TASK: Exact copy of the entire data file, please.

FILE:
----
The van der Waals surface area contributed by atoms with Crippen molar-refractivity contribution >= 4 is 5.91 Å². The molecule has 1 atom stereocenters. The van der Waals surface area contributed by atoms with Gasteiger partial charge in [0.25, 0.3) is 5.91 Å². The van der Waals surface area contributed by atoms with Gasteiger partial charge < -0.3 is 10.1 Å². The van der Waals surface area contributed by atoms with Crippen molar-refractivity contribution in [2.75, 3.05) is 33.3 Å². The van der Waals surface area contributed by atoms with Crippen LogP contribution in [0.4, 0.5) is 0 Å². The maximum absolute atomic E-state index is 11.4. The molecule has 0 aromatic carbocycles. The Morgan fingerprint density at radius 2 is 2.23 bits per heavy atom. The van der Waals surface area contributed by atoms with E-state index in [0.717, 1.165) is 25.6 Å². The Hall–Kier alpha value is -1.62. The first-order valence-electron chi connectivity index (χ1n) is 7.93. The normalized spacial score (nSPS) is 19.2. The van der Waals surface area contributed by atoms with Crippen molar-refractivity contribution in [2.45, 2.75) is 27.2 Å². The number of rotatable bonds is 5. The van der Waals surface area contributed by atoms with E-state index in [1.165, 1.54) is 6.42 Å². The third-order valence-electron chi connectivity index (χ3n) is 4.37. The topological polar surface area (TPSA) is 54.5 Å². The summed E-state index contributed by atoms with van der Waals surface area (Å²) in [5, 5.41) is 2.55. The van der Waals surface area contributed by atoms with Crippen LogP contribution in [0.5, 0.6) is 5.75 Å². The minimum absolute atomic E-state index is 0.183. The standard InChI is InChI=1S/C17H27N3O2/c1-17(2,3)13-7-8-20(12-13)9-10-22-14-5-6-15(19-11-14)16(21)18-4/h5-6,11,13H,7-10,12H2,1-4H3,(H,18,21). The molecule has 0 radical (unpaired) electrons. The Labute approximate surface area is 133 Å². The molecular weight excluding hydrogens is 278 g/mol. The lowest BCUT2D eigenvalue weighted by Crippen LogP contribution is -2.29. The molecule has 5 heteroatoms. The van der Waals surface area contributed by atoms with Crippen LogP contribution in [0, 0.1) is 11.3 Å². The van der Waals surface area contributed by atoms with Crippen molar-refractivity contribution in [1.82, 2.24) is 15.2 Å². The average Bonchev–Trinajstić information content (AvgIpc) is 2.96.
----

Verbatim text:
The van der Waals surface area contributed by atoms with Crippen molar-refractivity contribution >= 4 is 5.91 Å². The molecule has 1 atom stereocenters. The van der Waals surface area contributed by atoms with Gasteiger partial charge in [0.25, 0.3) is 5.91 Å². The van der Waals surface area contributed by atoms with Gasteiger partial charge < -0.3 is 10.1 Å². The van der Waals surface area contributed by atoms with Crippen molar-refractivity contribution in [2.75, 3.05) is 33.3 Å². The van der Waals surface area contributed by atoms with Crippen LogP contribution in [0.4, 0.5) is 0 Å². The maximum absolute atomic E-state index is 11.4. The molecule has 0 aromatic carbocycles. The Morgan fingerprint density at radius 2 is 2.23 bits per heavy atom. The van der Waals surface area contributed by atoms with E-state index in [0.717, 1.165) is 25.6 Å². The Hall–Kier alpha value is -1.62. The first-order valence-electron chi connectivity index (χ1n) is 7.93. The normalized spacial score (nSPS) is 19.2. The van der Waals surface area contributed by atoms with Crippen molar-refractivity contribution in [2.45, 2.75) is 27.2 Å². The number of rotatable bonds is 5. The van der Waals surface area contributed by atoms with E-state index in [1.165, 1.54) is 6.42 Å². The third-order valence-electron chi connectivity index (χ3n) is 4.37. The topological polar surface area (TPSA) is 54.5 Å². The summed E-state index contributed by atoms with van der Waals surface area (Å²) in [5, 5.41) is 2.55. The van der Waals surface area contributed by atoms with Crippen LogP contribution in [0.5, 0.6) is 5.75 Å². The minimum absolute atomic E-state index is 0.183. The standard InChI is InChI=1S/C17H27N3O2/c1-17(2,3)13-7-8-20(12-13)9-10-22-14-5-6-15(19-11-14)16(21)18-4/h5-6,11,13H,7-10,12H2,1-4H3,(H,18,21). The molecule has 0 radical (unpaired) electrons. The Labute approximate surface area is 133 Å². The molecular weight excluding hydrogens is 278 g/mol. The lowest BCUT2D eigenvalue weighted by Crippen LogP contribution is -2.29. The molecule has 5 heteroatoms. The van der Waals surface area contributed by atoms with Crippen LogP contribution in [0, 0.1) is 11.3 Å². The van der Waals surface area contributed by atoms with Crippen molar-refractivity contribution in [1.82, 2.24) is 15.2 Å². The average Bonchev–Trinajstić information content (AvgIpc) is 2.96.